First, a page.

Back on January 13th I posted this necessarily cryptic mobile blog entry using my new Blackberry. While I still cannot disclose specifics about where I was or, as usual, what it was for, I can share some information and photos.
I flew into Reagan National Airport Sunday afternoon and joined about 20 other attendees on a comfortable shuttle bus with padded seats and a bathroom that would take us on a 90 minute drive through the outskirts of the nation’s capitol and the Maryland countryside. We joined many others in the registration area getting our room assignments and eating dinner in the dining hall. I then hit the sack because I was still sick from the flu I had picked up in Lake Charles and was very tired. I wanted to start the next day as well-rested as possible
Training began on Monday morning, January 14th and lasted through Thursday night, January 17th at a location that I can only describe as a former Catholic College in the Blue Ridge Mountain area of extremely rural Maryland, near the Pennsylvania state line. The dormitory rooms were very reminiscent of their former boarders. Mattresses that felt like slabs of concrete on single beds that kept making me wake up every time I rolled over because I felt like I was going to go over the edge, pipes that rattled and windows that let in the cold (or let out the heat, not sure which) made the stay almost a survival exercise. At least each room had it’s own bathroom. Internet access in the dorm rooms was of the ancient dial-up type. I didn’t even attempt to get my laptop online, instead using it to listen to music and watch DVD’s during the short amount of “down time” we had each day. Cellphone coverage, even with my new Blackberry, was spotty at best.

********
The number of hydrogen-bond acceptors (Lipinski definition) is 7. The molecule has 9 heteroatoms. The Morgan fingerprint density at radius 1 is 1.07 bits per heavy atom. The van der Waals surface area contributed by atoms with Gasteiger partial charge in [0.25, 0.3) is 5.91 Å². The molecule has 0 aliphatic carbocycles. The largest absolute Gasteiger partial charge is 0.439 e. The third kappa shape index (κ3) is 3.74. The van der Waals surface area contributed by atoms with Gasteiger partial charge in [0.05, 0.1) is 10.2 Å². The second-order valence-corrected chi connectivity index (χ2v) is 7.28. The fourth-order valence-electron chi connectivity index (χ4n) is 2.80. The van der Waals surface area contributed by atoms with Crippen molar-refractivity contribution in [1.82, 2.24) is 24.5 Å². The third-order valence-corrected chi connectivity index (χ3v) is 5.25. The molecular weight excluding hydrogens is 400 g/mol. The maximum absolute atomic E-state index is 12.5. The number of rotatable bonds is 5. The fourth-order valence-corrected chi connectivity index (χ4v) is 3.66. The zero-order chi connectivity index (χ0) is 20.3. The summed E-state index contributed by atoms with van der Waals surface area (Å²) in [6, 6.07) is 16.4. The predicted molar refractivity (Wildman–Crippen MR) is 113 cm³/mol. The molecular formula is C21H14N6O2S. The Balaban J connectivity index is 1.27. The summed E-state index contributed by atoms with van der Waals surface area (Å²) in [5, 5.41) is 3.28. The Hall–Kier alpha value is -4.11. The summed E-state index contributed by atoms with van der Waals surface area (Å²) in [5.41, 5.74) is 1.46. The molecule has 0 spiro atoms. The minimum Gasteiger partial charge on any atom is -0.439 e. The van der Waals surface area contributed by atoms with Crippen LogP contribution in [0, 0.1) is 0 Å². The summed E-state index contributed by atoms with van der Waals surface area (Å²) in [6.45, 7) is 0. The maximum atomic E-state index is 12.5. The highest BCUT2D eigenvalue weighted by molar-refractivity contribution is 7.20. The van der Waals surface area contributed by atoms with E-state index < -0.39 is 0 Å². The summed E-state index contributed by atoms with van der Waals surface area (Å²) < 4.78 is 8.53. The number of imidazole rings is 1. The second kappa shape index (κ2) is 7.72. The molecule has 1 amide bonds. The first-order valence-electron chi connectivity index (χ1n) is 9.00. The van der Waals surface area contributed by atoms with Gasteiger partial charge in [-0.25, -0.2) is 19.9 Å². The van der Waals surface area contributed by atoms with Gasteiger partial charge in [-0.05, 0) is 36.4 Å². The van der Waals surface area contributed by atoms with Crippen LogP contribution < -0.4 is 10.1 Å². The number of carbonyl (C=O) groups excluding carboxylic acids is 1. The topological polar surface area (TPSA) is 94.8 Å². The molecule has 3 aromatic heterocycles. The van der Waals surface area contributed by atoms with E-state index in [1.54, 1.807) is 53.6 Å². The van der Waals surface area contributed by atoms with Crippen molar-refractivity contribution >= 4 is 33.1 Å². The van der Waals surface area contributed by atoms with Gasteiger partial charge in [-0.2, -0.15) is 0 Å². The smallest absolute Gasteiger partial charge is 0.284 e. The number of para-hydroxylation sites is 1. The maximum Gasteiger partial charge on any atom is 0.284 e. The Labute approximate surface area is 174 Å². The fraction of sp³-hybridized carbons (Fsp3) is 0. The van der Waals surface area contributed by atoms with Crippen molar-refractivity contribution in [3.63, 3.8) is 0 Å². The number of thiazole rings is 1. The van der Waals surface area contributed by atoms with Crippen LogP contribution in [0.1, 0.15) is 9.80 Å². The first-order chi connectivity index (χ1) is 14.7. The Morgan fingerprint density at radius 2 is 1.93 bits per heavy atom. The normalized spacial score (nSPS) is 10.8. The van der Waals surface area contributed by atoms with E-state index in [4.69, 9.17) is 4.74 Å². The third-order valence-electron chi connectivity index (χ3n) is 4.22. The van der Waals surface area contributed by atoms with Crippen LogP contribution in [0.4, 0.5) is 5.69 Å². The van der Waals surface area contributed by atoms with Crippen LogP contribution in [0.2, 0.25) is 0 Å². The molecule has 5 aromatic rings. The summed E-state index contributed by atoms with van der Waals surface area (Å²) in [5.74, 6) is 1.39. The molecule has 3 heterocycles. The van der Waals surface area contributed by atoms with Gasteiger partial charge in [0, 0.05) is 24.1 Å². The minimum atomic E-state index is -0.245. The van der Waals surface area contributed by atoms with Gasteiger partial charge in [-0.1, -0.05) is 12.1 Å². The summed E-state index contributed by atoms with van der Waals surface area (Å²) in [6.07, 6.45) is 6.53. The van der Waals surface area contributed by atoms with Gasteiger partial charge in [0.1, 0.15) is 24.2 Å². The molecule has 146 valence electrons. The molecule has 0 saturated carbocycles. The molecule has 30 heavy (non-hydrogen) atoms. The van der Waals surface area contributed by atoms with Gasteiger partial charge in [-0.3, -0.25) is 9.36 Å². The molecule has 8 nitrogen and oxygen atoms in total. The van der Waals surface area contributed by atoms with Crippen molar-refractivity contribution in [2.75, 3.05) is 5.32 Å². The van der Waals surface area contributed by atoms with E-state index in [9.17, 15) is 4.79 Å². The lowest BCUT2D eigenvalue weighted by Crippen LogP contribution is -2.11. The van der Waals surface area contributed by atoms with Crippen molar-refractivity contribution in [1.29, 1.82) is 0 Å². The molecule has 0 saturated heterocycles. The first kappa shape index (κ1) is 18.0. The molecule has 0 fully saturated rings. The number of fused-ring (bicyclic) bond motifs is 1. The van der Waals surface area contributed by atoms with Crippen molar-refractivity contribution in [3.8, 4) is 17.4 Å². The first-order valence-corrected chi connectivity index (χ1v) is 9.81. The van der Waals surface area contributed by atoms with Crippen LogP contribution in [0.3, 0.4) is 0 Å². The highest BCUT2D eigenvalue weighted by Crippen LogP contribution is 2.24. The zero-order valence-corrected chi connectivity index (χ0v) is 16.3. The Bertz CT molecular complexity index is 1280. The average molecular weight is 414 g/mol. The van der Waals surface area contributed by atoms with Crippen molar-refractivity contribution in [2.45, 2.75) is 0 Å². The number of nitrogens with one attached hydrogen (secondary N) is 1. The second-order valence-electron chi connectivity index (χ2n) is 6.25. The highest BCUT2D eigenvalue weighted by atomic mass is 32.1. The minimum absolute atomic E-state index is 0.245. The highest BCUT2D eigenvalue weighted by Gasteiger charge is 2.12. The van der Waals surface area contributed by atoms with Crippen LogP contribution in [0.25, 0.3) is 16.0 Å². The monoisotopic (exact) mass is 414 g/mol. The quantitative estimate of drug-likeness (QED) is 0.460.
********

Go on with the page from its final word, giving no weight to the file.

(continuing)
Here’s an aerial view of the “campus” from Google Maps. In the lower left hand corner the blue arrow is pointing to the building my dorm room was in, right next to the tennis courts. In the upper right hand area the blue arrow is pointing to the building where all of my training took place, which also happened to house the dining hall.
Speaking of the dining hall; the food was, as one instructor put it, “Ok for institutional food.” There was a wide variety of main courses, side dishes, desserts and beverages, but a lot of us laughed the day we walked in and one of the choices was Chicken Tetrazinni. I haven’t seen that dish on a menu since college, which was apropos.
Now when it comes to the training, that was the best part. We had 3 main instructors and several personal trainers assigned to each group. We went through practices, policies, processes, procedures, individual simulations and finally an all day group simulation that wore all of us out but left us with the confidence to tackle our chosen areas (in other words, my day job). I met several of my colleagues from around the country and found several that I hope I have the opportunity to work with in the future, should the need for our talents and training arise.
I’ve posted photos over at Flickr and you can access them using the link in the right hand column. They were all taken either Thursday night (it began snowing at 10:30 in the morning and I could no longer resist getting the camera out and taking pictures (even though that is NOT encouraged) of the campus being snowed on, or the next morning before our departure to the airport when I got up early to catch the first rays of light bathing the complex’s snow-covered grounds and buildings. Unfortunately, Flickr did not tag/describe all my photos as I directed, but if it’s dark or yellow it was taken Friday night and if it’s light then it was taken Friday morning. Some of the night shots were with flash, some were without and you might see two different versions of the night shots; one that is clear and one that shows snowflakes falling, a result of removing my hand as a cover from above the lens. I really did have a lot of fun playing with light in all of these shots and I think the effects show that.
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